Inbox stalking is never an attractive avocation. Three days have passed since my brave little email swooshed into cyberspace, hopes clinging to it like an invisible attachment. On day three, the awaited reply dings in. “Yes, I’d be happy to meet with you.” Back and forth exchanges result in a date several weeks out, after my second chemo treatment. Ecstatic, I begin obsessing. What does a bald woman wear to an informational interview with a leadership guru?
Months before the diagnosis, I participated in a multi-part workshop on “adaptive leadership,” much hyped as new and exciting. It’s rare that leadership theories turn out to be either. Marty Linsky, global consultant, Harvard Kennedy School of Government faculty member, and co-author of Leadership on the Line, changed my thinking.
The temperature had spiked in the posh hotel’s conference room, without anyone touching the thermostat. Sweaters and jackets were removed, absently placed on the backs of chairs Our sole focus: the compact instructor in the suit and tie, commanding the front of the room, stealthily pissing off his students. “How can you possibly know what you believe in, until what you say you believe in comes into conflict with something else you believe in? I always said I had two number one values. I believed in self-actualization and I would never do anything to hurt my kids. Then I got divorced. When I had to choose between myself and my kids, I chose myself.”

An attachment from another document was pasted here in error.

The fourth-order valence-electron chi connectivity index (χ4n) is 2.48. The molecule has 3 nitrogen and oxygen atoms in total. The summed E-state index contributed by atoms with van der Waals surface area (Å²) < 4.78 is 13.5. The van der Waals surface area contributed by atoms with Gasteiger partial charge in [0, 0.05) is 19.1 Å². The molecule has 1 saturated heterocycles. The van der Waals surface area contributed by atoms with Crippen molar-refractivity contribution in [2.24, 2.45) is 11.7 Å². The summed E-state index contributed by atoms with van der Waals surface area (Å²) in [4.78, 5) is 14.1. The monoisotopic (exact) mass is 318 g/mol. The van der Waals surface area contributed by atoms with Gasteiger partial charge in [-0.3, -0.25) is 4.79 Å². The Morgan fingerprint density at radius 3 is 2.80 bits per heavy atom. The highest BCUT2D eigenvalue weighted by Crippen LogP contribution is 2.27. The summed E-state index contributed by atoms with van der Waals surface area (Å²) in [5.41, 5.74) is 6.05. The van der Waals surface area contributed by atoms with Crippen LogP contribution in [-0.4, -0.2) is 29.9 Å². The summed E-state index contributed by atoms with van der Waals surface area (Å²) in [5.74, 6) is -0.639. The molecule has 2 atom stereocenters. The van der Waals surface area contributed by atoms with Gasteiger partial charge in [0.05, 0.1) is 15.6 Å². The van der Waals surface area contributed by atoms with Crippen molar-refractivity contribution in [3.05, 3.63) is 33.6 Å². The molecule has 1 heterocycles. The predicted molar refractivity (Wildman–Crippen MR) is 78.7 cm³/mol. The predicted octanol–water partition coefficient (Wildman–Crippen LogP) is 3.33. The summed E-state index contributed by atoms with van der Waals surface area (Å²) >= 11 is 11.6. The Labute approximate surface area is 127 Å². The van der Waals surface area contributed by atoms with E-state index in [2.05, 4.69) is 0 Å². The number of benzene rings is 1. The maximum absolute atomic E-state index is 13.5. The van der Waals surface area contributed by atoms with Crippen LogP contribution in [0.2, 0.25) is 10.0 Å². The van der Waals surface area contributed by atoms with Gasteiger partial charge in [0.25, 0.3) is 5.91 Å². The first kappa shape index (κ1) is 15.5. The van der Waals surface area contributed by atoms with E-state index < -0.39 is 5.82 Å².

That did it. In a room of middle-aged professional adults, Marty’s choice of example was a direct hit. Only a nanosecond of shocked and wounded silence passed before an angry hand flew up. The bait had been taken.
The hand belonged to a woman in her forties. She spoke from the perceived safety of the round table where she sat with her five colleagues. “I was in an abusive relationship,” she stated. “I protected my children by leaving. I put my children first.”
“Yes,” agreed Marty, facing her defensive assertion with the neutral calm of a Caucasian ninja. “And you chose a divorce, which your children experienced as painful. In their eyes, they were harmed. You made a choice between competing values. In seeking to protect your children, you hurt them as you freed yourself.” Silence greeted his response. Marty continued, “It’s really tough to face those kids, who you have promised you would never do anything to hurt. For me, that was thirty years ago and, to this day, if you ask my kids what was the worst thing that ever happened to them, they would say it was the divorce. Even more painful was looking in the mirror and seeing a different person than the one I wanted to I believe I was.”